from the movie Gojia (Godzilla) 1954
Designed by Akira Watanabe
Sculpted by Teizo Toshimitsu
Portrayed by Haruo Nakajima
Watanabe took his inspiration from an article on prehistoric life published in Life magazine. The article was illustrated with paintings by Rudolph Zallinger and Zdenek Burian. Watanabe combined aspects of the Iguanadon with those of a Tyrannosaurus Rex and adding to it the plates from a Stegasaurus.
Before constructing the suit to be worn by Haruo Nakajima, Teizo Toshimitsu created scaled down clay models of the creature with different skin textures with the version depicted with an alligator like skin texture chosen over the others.
Over the years, Godzilla's appearance has changed going to a friendly-looking almost puppy dog look in the early 70s to a more cat-like fearsome look in the 90s to an aggressive version with longer, more formidable spines in the 2000s, but no matter the changes, he's clearly recognizable as Godzilla.
Designed with a low center of gravity and a massive tail and legs, his bipedal dinosaur design seems deceptively simple. I think it's the spinal plates that not only complete his look, but take his design to a place that can't be topped. He's immediately recognizable, even to someone who has never seen a Godzilla movie, and has a distinctive silhouette. There are few characters who share such recognizability and deceptively simple design, including Mickey Mouse.
Aside from being a terrible movie, the 1998 American Godzilla movie made the mistake of trying to design Godzilla from the ground up. Based on the tiger, Shere Khan from The Jungle Book, this new Godzilla seemed uninspired and lacked the personality, or presence of the classic, true, Godzilla.
4. The Xenomorph
from the movie Alien (1979)
Designed by H.R. Giger
Portrayed by Bolaji Badejo
Everything about the xenomorph was perfect and convincing. It was found in a really bizarre alien landscpe featuring a giant biomechanical pilot who seemed to have grown into the machinery around it. It had a lifecycle with an egg, a parasitic delivery system shaped like a hand with too many fingers, a steel teethed eel like embryo which exploded violently from the chest of the lifeform incubating it, and it had an adult form, humanoid like the human it grew inside of, but like nothing anyone had ever seen in any movie before. It was sleek and skeletal with double opposable thumbs on each hand, a spiny tail tipped with a knife-blade-like stinger, weird growths on its back which looked like exhaust pipes on a motorcycle more than anything else, amplifying its own biomechanical look, it had that strange elongated head ending in a fearsome mouth full of metal teeth and a tongue that shot out like a lance which was tipped with it's own set of wicked jaws. It also had acid for blood, and best, and most frightening of all; it had no eyes.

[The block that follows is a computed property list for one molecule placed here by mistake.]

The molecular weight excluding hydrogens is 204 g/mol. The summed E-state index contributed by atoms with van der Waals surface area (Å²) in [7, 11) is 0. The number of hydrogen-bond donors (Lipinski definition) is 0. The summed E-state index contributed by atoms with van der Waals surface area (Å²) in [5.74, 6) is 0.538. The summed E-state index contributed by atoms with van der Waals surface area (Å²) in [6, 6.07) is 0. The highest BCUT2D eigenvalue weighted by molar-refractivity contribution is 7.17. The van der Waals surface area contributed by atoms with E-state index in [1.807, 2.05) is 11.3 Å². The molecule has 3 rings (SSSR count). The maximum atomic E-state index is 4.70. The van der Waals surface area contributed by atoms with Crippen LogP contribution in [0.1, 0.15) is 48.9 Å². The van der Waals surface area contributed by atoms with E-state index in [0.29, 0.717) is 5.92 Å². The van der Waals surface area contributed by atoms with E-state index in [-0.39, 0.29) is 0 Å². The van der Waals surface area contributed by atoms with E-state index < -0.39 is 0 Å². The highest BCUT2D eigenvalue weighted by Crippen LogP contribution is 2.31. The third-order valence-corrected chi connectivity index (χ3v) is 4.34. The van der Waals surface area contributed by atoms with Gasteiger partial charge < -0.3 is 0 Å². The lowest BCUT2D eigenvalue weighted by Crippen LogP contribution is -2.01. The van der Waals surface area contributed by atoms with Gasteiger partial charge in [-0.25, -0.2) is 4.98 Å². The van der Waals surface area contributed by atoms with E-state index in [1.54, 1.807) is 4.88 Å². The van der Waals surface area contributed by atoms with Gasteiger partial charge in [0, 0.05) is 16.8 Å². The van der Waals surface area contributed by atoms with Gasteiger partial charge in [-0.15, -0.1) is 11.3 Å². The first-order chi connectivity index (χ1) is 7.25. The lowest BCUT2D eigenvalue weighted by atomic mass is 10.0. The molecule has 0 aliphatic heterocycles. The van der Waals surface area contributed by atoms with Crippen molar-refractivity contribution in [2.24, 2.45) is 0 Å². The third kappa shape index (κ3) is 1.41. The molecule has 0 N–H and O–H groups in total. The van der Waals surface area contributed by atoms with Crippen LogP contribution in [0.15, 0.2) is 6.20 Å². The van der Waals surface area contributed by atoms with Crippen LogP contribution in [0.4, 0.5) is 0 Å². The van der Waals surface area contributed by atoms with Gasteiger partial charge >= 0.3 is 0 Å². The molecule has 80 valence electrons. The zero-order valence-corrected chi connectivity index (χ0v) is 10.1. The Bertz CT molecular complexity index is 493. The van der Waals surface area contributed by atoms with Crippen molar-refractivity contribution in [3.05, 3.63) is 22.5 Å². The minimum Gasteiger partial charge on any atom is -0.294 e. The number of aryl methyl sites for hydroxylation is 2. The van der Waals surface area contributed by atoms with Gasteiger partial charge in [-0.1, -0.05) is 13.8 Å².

Never before had an alien in a movie looked so alien. A feat even more impressive because this was still a man in a costume, but you never once thought it looked like one. H.R. Giger was the perfect designer to choose for something new, and the biomechanical stylized sex organs that filled his artwork lent themselves perfectly to everything he touched in this movie from the crashed alien spacecraft to the xenomorph's eggs and the xenomorph itself.
The xenomorph has yet to be topped in terms of creating an alien even more alien, but instead has inspired a slew of thinly disguised copies in comic books and other movies.
3. The Cyclops
from The 7th Voyage of Sinbad (1958)
Designed and animated by Ray Harryhausen
Ray Harryhausen has created and brought to life a wide number of memorable creatures in the films that he brought his mesmerizing stop-motion animated special effects to, but by far the best of them was the Cyclops in The 7th Voyage of Sinbad (actually there were 2 Cyclops; one with a single backward curving horn, and the other with two forward curved horns). Not merely a giant man with one eye, Harryhausen gave his Cyclops a very credible yet fantastic look without going overboard. A wooly legged, cloven hoofed satyr from the waist down, the Cyclops' upper body resembled a djinn, with its pointy ears and wide nose. The horn rising up from the center of the Cyclops' head is what really takes the Cyclops that final step into becoming something perfect and memorable from a design standpoint. I also liked the way that Harryhausen handled the single eye, clearly conceiving of this creature and it's skull structure to be designed for one eye only, rather than typical depictions that even though they station one eye in the middle, still leave in sockets for the eyes that would normally be there on a face with two eyes in the usual places.